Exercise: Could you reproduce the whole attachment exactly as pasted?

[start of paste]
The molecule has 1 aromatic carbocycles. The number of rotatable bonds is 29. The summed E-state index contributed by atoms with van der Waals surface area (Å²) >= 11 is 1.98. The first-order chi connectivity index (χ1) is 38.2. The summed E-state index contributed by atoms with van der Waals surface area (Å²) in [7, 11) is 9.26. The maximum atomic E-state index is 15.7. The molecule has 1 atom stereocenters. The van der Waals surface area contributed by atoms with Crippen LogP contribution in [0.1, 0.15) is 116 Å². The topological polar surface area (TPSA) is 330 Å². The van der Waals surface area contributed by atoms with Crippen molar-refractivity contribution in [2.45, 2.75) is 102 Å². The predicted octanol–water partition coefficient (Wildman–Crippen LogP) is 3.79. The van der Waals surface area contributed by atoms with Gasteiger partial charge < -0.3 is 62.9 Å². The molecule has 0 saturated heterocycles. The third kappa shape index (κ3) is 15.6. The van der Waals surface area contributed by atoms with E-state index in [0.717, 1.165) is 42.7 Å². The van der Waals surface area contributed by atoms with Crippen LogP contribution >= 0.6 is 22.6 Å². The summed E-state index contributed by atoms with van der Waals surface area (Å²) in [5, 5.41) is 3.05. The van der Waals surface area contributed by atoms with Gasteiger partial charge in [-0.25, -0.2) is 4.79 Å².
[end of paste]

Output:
The molecule has 1 aromatic carbocycles. The number of rotatable bonds is 29. The summed E-state index contributed by atoms with van der Waals surface area (Å²) >= 11 is 1.98. The first-order chi connectivity index (χ1) is 38.2. The summed E-state index contributed by atoms with van der Waals surface area (Å²) in [7, 11) is 9.26. The maximum atomic E-state index is 15.7. The molecule has 1 atom stereocenters. The van der Waals surface area contributed by atoms with Crippen LogP contribution in [0.1, 0.15) is 116 Å². The topological polar surface area (TPSA) is 330 Å². The van der Waals surface area contributed by atoms with Crippen molar-refractivity contribution in [2.45, 2.75) is 102 Å². The predicted octanol–water partition coefficient (Wildman–Crippen LogP) is 3.79. The van der Waals surface area contributed by atoms with Gasteiger partial charge < -0.3 is 62.9 Å². The molecule has 0 saturated heterocycles. The third kappa shape index (κ3) is 15.6. The van der Waals surface area contributed by atoms with E-state index in [0.717, 1.165) is 42.7 Å². The van der Waals surface area contributed by atoms with Crippen LogP contribution >= 0.6 is 22.6 Å². The summed E-state index contributed by atoms with van der Waals surface area (Å²) in [5, 5.41) is 3.05. The van der Waals surface area contributed by atoms with Gasteiger partial charge in [-0.25, -0.2) is 4.79 Å².